Previous Day WALKS ON NORTH UIST(Berneray beach)
Visiting St Kilda is one of the most remarkable and dramatic day trips you can make – I was going to say in the UK – but this savagely raw, difficult to reach archipelago on the North West Atlantic is one of a only a small number of Double World Heritage sites and must rank as a must see in world terms also. It has been recognised as unique not only for its landscape, but for its rich cultural heritage.
To see St Kilda is to glimpse a Stone Age landscape, an insight into life lived on the edge, impossibly hard.
Seeing Hirta – its Gaelic name – had been on my bucket list for years. We had tried three years ago to get out only to be foiled, as most aspiring visitors are, by wild weather and rough seas. In fact, the boats which offer the trip from the Isle of Harris only manage to get out on average twice per week between May and September. Cost per person for the long, tiring but unforgettable 11 hour day is £180 and you are also signing up to being available during a two day window, in case one day is cancelled. In practice that means being on Harris for 4 days ( no hardship as it’s gorgeous!)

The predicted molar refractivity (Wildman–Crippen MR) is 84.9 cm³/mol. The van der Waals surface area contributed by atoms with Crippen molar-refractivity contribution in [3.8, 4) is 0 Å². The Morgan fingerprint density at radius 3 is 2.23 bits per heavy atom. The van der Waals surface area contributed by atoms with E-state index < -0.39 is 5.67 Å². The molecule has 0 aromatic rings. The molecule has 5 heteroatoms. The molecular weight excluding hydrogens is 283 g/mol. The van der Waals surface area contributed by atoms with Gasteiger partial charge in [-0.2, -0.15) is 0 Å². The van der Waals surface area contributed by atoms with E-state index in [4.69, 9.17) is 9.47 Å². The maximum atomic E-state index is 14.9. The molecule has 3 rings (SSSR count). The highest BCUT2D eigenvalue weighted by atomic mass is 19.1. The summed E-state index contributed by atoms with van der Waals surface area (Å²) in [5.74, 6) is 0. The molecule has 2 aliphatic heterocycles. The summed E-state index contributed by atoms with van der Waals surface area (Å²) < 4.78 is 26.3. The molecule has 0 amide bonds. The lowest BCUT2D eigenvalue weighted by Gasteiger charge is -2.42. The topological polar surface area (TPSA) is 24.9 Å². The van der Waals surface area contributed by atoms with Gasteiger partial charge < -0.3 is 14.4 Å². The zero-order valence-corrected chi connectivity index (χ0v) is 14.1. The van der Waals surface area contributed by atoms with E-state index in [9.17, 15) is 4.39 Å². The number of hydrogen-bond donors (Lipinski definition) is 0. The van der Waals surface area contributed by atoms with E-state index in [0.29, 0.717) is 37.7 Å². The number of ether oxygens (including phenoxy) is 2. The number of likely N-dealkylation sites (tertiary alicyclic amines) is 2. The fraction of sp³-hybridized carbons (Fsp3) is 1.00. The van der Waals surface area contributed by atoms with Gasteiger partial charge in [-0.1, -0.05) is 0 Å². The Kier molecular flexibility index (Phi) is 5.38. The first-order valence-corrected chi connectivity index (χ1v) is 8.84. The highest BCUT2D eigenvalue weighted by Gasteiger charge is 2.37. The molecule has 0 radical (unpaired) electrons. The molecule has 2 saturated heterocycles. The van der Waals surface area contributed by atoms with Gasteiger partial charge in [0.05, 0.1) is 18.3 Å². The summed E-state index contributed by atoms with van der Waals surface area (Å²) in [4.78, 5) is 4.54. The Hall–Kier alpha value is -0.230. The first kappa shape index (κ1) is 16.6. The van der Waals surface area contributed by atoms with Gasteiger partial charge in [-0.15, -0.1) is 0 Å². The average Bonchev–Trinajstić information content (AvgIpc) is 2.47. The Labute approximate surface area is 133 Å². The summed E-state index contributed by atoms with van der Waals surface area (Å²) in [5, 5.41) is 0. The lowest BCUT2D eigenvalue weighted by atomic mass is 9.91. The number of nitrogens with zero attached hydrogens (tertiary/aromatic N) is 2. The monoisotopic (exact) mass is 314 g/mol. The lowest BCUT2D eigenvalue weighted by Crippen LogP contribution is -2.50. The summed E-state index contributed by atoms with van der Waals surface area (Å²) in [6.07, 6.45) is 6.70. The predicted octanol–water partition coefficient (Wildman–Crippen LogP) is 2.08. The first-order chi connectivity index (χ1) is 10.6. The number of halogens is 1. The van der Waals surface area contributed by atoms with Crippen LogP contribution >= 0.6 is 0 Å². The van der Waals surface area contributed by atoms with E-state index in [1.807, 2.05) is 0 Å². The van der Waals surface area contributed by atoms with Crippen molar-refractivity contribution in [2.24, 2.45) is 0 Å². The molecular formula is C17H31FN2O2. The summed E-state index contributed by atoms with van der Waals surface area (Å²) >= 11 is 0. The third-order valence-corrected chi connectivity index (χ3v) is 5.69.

The night before our proposed trip, I slept barely a wink, tossing and turning, racked by anxiety and convinced that, in the howling wind and belting rain which lashed the tent, there was NO chance the trip was on. AND – the following day’s weather looked even worse.Failure loomed once again.
It was a southerly wind too, problematic for accessing the bay and landing us by dinghy. Beside me , Chris slept like a baby, as he usually does.(The word ‘worry’ does not feature in my husband’s vocabulary.)